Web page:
Inner Life of the Writer
June 4, 2012
Guest Blog by Regina Puckett explores the fact that writers don’t live in the same world with anyone else, not even friends or family.
How hard can it be to write a blog? For me, it has been an extremely difficult task. Several half-written paragraphs disappeared into the mysterious world where these deleted, unfinished ideas are doomed to go. Finally after so many failed attempts, I called it a night and went to bed.
I couldn’t believe so much head scratching and pondering had left me with nothing accomplished. I tried not to be depressed about failing, but I still tossed and turned for quite a while before I realized what my problem was. I was trying to write about me. I never write about me.
I usually write sweet stories about people falling in love or tales of horror where someone is trying to hack someone else to death. Of course I have written those mandatory bios needed for the back of my books, but I have never tried writing anything about my personal life besides the superficial. There’s a really good reason for that.
While there are people out there who are actually living their lives to the fullest, most of my life takes place inside my own head. Don’t get me wrong. I have a life. I have friends and family who love me, and I love them. The problem is that even when I’m with them, I am never completely with them. About three minutes into each and every conversation, my mind usually takes a detour. It doesn’t matter how interesting these conversations are, while I may be nodding and smiling, I’m not there.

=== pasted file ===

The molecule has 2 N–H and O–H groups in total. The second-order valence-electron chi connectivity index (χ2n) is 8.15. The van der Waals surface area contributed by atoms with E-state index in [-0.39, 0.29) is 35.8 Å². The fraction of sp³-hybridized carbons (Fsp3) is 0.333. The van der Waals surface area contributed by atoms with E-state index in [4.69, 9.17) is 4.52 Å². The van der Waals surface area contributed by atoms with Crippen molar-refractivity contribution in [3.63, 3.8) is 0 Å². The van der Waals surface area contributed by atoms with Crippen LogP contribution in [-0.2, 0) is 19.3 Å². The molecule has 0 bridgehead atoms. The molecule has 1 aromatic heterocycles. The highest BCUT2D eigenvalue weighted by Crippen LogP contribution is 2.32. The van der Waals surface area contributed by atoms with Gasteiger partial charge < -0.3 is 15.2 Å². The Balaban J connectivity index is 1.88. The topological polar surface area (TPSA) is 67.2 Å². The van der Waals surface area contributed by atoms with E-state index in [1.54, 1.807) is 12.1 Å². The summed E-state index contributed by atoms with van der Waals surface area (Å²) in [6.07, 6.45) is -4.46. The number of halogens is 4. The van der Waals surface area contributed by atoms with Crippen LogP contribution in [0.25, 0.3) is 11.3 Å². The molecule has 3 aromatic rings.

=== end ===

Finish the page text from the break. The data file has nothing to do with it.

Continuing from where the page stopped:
I go where I feel the safest – to be with my characters.
I love writing because I can make people do and say exactly what I want them to. I can actually put words in someone else’s mouth without getting slugged. My real world conversations seldom go as I think they should, and so I write to create my own worlds.
While my good guys may make mistakes, they never do so out of spite or for revenge. I know what to expect from my characters because I’m the one who created them. Of course, now you’re thinking that I must have a God complex or something.
I don’t want everyone to do and say exactly what I want them to, but it would be nice ever so often to know what to expect out of people. That way I could be prepared. Then I would be ready with a clever retort or actually pretend to be what I’m doing for once.
I guess that – to break it down to its simplest form – I am socially inept. When I’m writing, I can write and rewrite until it’s perfect. You just don’t get that same opportunity in real life. A couple of times each day I manage to say the very thing I shouldn’t. I can always tell from the look on the other person’s face that he or she is thinking I’m stupid, and quite honestly, about this time, I am feeling fairly stupid. The funny thing is that, in my own head, I’m witty and outrageously charming.
A couple of weeks ago, my husband and I had the privilege to meet fellow author and his lovely wife, James and Penny Paddock. It was a wonderful couple of hours. James and I discussed writing, and Jerry and Penny talked about living with a writer.
For some reason, I never considered how difficult it must be for my husband to live with me. If you remember, in my mind, I’m just this charming and witty person. The truth is, I’m far from either. For forty years, I have only listened with half an ear to his conversations. Most people only had to deal with me a few hours each day at the most, but poor Jerry has to actually come home to this person who never fully listens to anything. Maybe he finds the smiling and nodding charming, or maybe he’s just used to it by now. I would like to say that I’m going to try and pay closer attention in the future, but quite honestly, I don’t know if that is even possible.